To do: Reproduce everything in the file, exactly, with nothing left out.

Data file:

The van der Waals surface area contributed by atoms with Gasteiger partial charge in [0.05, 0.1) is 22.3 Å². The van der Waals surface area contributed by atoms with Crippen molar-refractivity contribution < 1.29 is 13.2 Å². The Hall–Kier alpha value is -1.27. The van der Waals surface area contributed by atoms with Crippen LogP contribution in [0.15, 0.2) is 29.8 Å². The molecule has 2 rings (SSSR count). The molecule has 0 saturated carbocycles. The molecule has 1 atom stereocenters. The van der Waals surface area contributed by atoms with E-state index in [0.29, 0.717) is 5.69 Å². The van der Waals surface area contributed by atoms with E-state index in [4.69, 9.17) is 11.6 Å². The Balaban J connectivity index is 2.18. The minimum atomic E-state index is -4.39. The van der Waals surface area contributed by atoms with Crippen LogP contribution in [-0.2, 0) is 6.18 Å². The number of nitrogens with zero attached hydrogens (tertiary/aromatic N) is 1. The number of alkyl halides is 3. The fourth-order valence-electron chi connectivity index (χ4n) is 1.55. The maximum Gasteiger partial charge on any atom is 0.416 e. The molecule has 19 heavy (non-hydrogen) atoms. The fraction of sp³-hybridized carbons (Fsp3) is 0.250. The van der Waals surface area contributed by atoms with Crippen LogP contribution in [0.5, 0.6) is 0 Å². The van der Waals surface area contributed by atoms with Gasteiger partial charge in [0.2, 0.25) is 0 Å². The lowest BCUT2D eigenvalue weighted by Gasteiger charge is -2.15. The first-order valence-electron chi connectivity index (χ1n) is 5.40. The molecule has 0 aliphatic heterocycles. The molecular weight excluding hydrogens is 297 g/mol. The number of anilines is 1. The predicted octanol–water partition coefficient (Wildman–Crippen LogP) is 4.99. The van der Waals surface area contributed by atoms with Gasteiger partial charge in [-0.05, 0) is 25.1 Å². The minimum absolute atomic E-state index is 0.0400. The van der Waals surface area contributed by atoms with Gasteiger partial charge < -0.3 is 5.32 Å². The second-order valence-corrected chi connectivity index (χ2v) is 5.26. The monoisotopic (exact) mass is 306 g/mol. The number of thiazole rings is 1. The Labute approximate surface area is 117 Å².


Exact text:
The van der Waals surface area contributed by atoms with Gasteiger partial charge in [0.05, 0.1) is 22.3 Å². The van der Waals surface area contributed by atoms with Crippen molar-refractivity contribution < 1.29 is 13.2 Å². The Hall–Kier alpha value is -1.27. The van der Waals surface area contributed by atoms with Crippen LogP contribution in [0.15, 0.2) is 29.8 Å². The molecule has 2 rings (SSSR count). The molecule has 0 saturated carbocycles. The molecule has 1 atom stereocenters. The van der Waals surface area contributed by atoms with E-state index in [0.29, 0.717) is 5.69 Å². The van der Waals surface area contributed by atoms with E-state index in [4.69, 9.17) is 11.6 Å². The Balaban J connectivity index is 2.18. The minimum atomic E-state index is -4.39. The van der Waals surface area contributed by atoms with Crippen LogP contribution in [-0.2, 0) is 6.18 Å². The number of nitrogens with zero attached hydrogens (tertiary/aromatic N) is 1. The number of alkyl halides is 3. The fourth-order valence-electron chi connectivity index (χ4n) is 1.55. The maximum Gasteiger partial charge on any atom is 0.416 e. The molecule has 19 heavy (non-hydrogen) atoms. The fraction of sp³-hybridized carbons (Fsp3) is 0.250. The van der Waals surface area contributed by atoms with Crippen LogP contribution in [0.5, 0.6) is 0 Å². The van der Waals surface area contributed by atoms with Gasteiger partial charge in [0.2, 0.25) is 0 Å². The lowest BCUT2D eigenvalue weighted by Gasteiger charge is -2.15. The first-order valence-electron chi connectivity index (χ1n) is 5.40. The molecule has 0 aliphatic heterocycles. The molecular weight excluding hydrogens is 297 g/mol. The number of anilines is 1. The predicted octanol–water partition coefficient (Wildman–Crippen LogP) is 4.99. The van der Waals surface area contributed by atoms with Gasteiger partial charge in [-0.05, 0) is 25.1 Å². The minimum absolute atomic E-state index is 0.0400. The van der Waals surface area contributed by atoms with Gasteiger partial charge < -0.3 is 5.32 Å². The second-order valence-corrected chi connectivity index (χ2v) is 5.26. The monoisotopic (exact) mass is 306 g/mol. The number of thiazole rings is 1. The Labute approximate surface area is 117 Å².